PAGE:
The Italian writer Giovanni Boccaccio, who lived through the plague as it ravaged Florence in 1348, wrote, “One citizen avoided another, hardly any neighbour troubled about others, relatives never or hardly ever visited each other. What is even worse and nearly incredible is that fathers and mothers refused to see and tend their children, as if they had not been theirs.”

Those who could leave their homes fled, and those who stayed behind buried the dead until they too were wiped out, and that became the rhythm of life. People were convinced touching someone or their clothing would spread the disease, so any form of affection was shunned. If you were an urban dweller you sniffed perfume as you walked the streets, hiding the smell of death.

The Plague had a deep emotional effect on medieval society, and led people to worry about their ability to withstand the lingering presence of death. It provoked a variety of reactions, some unfortunate while others demonstrated the ability to rise above tragedy and to transform.

Acceptance

In France, the Black Death was a time of unimaginable anguish, but as life was turned on its head, in many ways it improved.

Scarcity of labor meant that wages rose and abundance of cheap land allowed more competition for production. Estates inherited by a handful of survivors were divided like a medieval version of condos. Spreading the wealth became de rigeur and to the Middle Ages, it felt a lot like the middle class.

The changes liberated the peasantry, providing them with the means of spending more on luxuries such as meat and reducing their reliance on a pure grain diet, which gave them more strength and vitality. The land owners had no choice but to put up with these changes as the population dwindled and tenant farms were abandoned.

Villages became ghost towns, forcing people to move to places they weren’t welcome so they had to learn new languages and customs. Locals who had never before met anyone outside of their village had to overcome their fear of strangers. They would confront someone by touching the passerby’s hand to detect the presence of a weapon. This eventually became a customary greeting, which today we call a handshake.

Families thrived under these dire circumstances. The roles of men and women began to equalize as there were no extra hands to do chores. Working the family farm and raising children required everyone on deck.

The newest status symbol wasn’t the coachman and a fancy carriage, but life itself. Hierarchical society flattened. Not only was life mobile due to moving around, but people’s status became mobile, too. You were no longer bound by where you were born but who you might become and where you might move. Imaginations were kindled for a new era.

Control

As the great German philosopher Nietzsche pointed out, “what doesn’t kill us makes us stronger.”

It did both to the Europeans living in the 14th Century. We need to weigh this against the devastation they suffered if we are to have a complete picture of medieval society. The Plague wasn’t anything one would wish on civilization, but along with great suffering came useful changes. Some of these will surprise you.

For instance, if you like the barbed skits on Saturday Night Live, you can thank the Plague or, more accurately, Boccaccio, as he was inspired to write The Decameron — the first medieval sitcom which allowed people momentary escape from the troubles.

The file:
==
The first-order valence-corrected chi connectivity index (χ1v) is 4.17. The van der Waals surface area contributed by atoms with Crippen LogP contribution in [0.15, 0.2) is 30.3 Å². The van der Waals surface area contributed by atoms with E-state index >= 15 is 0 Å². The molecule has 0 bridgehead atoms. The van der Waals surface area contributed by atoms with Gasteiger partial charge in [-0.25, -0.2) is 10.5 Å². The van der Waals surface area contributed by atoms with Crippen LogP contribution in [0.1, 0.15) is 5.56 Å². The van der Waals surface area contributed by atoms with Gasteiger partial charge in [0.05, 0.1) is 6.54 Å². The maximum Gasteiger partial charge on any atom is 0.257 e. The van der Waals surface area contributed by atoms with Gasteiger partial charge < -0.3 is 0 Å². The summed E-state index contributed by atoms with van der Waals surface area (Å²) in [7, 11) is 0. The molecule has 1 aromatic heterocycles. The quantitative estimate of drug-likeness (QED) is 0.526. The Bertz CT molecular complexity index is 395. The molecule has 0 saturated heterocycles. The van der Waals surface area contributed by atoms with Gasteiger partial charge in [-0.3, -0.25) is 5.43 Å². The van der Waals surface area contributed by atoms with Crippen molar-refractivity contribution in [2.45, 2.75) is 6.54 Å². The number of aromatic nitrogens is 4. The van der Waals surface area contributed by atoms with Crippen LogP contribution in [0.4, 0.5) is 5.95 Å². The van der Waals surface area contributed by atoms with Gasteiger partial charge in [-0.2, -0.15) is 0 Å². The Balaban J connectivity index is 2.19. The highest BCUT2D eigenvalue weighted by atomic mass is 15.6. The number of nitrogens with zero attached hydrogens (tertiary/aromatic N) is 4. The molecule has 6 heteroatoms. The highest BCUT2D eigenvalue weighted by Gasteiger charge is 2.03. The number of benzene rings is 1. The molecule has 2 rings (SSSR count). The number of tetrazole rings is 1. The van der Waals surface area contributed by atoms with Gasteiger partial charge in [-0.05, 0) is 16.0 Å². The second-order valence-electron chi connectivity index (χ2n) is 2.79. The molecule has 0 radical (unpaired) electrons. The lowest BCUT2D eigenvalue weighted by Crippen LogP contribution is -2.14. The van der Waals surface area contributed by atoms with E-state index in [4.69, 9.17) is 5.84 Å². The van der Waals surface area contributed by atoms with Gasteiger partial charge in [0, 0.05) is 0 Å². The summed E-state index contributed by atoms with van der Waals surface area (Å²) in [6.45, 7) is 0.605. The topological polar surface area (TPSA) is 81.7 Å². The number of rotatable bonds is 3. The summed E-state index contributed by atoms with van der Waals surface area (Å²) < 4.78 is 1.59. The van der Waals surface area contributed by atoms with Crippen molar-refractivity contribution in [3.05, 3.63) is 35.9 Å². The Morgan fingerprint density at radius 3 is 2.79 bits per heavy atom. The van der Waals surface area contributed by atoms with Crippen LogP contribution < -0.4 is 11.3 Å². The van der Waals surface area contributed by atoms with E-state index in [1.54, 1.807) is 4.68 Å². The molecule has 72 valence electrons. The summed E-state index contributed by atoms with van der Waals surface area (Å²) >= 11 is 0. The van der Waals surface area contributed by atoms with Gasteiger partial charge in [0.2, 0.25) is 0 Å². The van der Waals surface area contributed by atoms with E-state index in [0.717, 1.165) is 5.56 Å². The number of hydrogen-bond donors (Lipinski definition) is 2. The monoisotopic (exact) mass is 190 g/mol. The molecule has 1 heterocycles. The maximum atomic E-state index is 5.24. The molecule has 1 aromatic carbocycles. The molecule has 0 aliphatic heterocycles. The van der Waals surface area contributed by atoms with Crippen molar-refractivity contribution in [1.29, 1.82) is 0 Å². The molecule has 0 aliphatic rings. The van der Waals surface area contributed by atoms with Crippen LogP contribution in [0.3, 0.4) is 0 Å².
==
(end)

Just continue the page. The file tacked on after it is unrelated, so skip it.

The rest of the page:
His message wasn’t aimed at courtiers but at commoners, as they were the ones suffering. Which is why he broke with tradition and wrote in the language of the street, Florentine not Latin, so everyone could enjoy it.

If you enter a hospital with pneumonia, the Plague began the medical practice of isolating people with specific symptoms long before we understood infectious disease. Before then, everyone infected each other because they were lumped together.

If you enjoy reading things in English (vs. Latin) or being middle class, even democracy itself, and humanism, which teaches us to rearrange mankind’s here and now so we lead better lives, then you owe a debt of gratitude to the Plague — or more accurately, the transformation it led.

The Decameron by Giovanni Boccaccio, the first work of comedy, written in Florentine vernacular (not Latin) bringing literature to the masses

Next Time

We don’t worry about the Bubonic Plague any longer (although there are still a few hundred reported cases in the world each year).

As we think about the future, we can reliably assume more disruption is in store especially in the form of war, immigration, disease or terror. As the Medievals taught us, we need to take time to understand, analyze, and persevere against ignorance, arrogance, and resistance to truth.

Above all, leaders must take account of people’s fears, as FDR did during the Great Depression. He famously said, “the only thing we have to fear is fear,” because he knew that when people are unsure about their chances of survival, base instincts kick in leading to xenophobia and panic. That is why we should ‘fear fear’ more than disruption, and use our collective intellect to figure out how to beat it. Reacting from in-group instinct blinds us to a freakish disease and wastes hundreds of years determining the real cause.

By examining the troubling lessons of the past, perhaps we can skip learning them a second time.